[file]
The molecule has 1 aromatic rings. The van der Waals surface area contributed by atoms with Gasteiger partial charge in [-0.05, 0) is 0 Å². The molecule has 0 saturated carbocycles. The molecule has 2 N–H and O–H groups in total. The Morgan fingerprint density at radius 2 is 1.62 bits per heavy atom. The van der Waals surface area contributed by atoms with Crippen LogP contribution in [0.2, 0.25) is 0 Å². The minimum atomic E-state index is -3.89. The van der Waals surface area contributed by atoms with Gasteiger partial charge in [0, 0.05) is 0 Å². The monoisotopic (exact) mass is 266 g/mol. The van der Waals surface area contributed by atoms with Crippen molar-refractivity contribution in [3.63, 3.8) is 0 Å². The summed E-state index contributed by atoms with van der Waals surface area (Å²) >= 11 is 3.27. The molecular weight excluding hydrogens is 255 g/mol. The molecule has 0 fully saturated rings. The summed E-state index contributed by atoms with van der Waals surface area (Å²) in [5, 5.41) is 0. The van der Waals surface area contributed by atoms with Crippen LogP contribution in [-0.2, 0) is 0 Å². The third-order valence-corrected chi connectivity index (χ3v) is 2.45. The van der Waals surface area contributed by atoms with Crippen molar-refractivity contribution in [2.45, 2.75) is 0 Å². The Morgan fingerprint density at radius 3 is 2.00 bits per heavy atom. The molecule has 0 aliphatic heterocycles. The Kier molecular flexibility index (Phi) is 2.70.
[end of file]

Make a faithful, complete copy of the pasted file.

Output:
The molecule has 1 aromatic rings. The van der Waals surface area contributed by atoms with Gasteiger partial charge in [-0.05, 0) is 0 Å². The molecule has 0 saturated carbocycles. The molecule has 2 N–H and O–H groups in total. The Morgan fingerprint density at radius 2 is 1.62 bits per heavy atom. The van der Waals surface area contributed by atoms with Crippen LogP contribution in [0.2, 0.25) is 0 Å². The minimum atomic E-state index is -3.89. The van der Waals surface area contributed by atoms with Gasteiger partial charge in [0, 0.05) is 0 Å². The monoisotopic (exact) mass is 266 g/mol. The van der Waals surface area contributed by atoms with Crippen molar-refractivity contribution in [3.63, 3.8) is 0 Å². The summed E-state index contributed by atoms with van der Waals surface area (Å²) >= 11 is 3.27. The molecular weight excluding hydrogens is 255 g/mol. The molecule has 0 fully saturated rings. The summed E-state index contributed by atoms with van der Waals surface area (Å²) in [5, 5.41) is 0. The van der Waals surface area contributed by atoms with Crippen LogP contribution in [-0.2, 0) is 0 Å². The third-order valence-corrected chi connectivity index (χ3v) is 2.45. The van der Waals surface area contributed by atoms with Crippen molar-refractivity contribution in [2.45, 2.75) is 0 Å². The Morgan fingerprint density at radius 3 is 2.00 bits per heavy atom. The molecule has 0 aliphatic heterocycles. The Kier molecular flexibility index (Phi) is 2.70.